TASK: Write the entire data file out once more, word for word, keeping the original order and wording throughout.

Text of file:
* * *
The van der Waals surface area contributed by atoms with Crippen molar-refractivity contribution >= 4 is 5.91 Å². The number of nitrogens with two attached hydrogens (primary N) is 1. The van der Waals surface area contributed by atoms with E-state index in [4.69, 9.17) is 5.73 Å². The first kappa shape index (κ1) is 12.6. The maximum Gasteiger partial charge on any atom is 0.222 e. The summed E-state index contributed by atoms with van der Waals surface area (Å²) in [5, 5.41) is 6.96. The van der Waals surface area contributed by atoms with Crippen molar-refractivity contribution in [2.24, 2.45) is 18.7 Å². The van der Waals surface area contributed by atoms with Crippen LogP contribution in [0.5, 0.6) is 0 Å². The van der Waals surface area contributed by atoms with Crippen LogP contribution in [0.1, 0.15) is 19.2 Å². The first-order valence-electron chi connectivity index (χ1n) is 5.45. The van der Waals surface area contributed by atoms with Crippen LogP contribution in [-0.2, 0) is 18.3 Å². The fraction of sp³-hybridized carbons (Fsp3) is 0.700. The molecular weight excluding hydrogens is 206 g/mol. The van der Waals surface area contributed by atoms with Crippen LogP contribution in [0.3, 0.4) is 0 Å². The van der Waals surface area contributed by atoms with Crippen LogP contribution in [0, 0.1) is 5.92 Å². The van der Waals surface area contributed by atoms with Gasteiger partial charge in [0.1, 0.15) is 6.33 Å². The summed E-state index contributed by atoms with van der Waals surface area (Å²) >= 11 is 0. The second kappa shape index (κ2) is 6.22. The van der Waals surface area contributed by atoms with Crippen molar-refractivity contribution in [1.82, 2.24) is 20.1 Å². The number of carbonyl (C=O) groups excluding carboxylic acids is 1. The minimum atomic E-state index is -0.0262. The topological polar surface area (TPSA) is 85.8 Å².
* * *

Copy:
The van der Waals surface area contributed by atoms with Crippen molar-refractivity contribution >= 4 is 5.91 Å². The number of nitrogens with two attached hydrogens (primary N) is 1. The van der Waals surface area contributed by atoms with E-state index in [4.69, 9.17) is 5.73 Å². The first kappa shape index (κ1) is 12.6. The maximum Gasteiger partial charge on any atom is 0.222 e. The summed E-state index contributed by atoms with van der Waals surface area (Å²) in [5, 5.41) is 6.96. The van der Waals surface area contributed by atoms with Crippen molar-refractivity contribution in [2.24, 2.45) is 18.7 Å². The van der Waals surface area contributed by atoms with Crippen LogP contribution in [0.5, 0.6) is 0 Å². The van der Waals surface area contributed by atoms with Crippen LogP contribution in [0.1, 0.15) is 19.2 Å². The first-order valence-electron chi connectivity index (χ1n) is 5.45. The van der Waals surface area contributed by atoms with Crippen LogP contribution in [-0.2, 0) is 18.3 Å². The fraction of sp³-hybridized carbons (Fsp3) is 0.700. The molecular weight excluding hydrogens is 206 g/mol. The van der Waals surface area contributed by atoms with Crippen LogP contribution in [0.3, 0.4) is 0 Å². The van der Waals surface area contributed by atoms with Crippen LogP contribution in [0, 0.1) is 5.92 Å². The van der Waals surface area contributed by atoms with Gasteiger partial charge in [0.1, 0.15) is 6.33 Å². The summed E-state index contributed by atoms with van der Waals surface area (Å²) >= 11 is 0. The second kappa shape index (κ2) is 6.22. The van der Waals surface area contributed by atoms with Crippen molar-refractivity contribution in [1.82, 2.24) is 20.1 Å². The number of carbonyl (C=O) groups excluding carboxylic acids is 1. The minimum atomic E-state index is -0.0262. The topological polar surface area (TPSA) is 85.8 Å².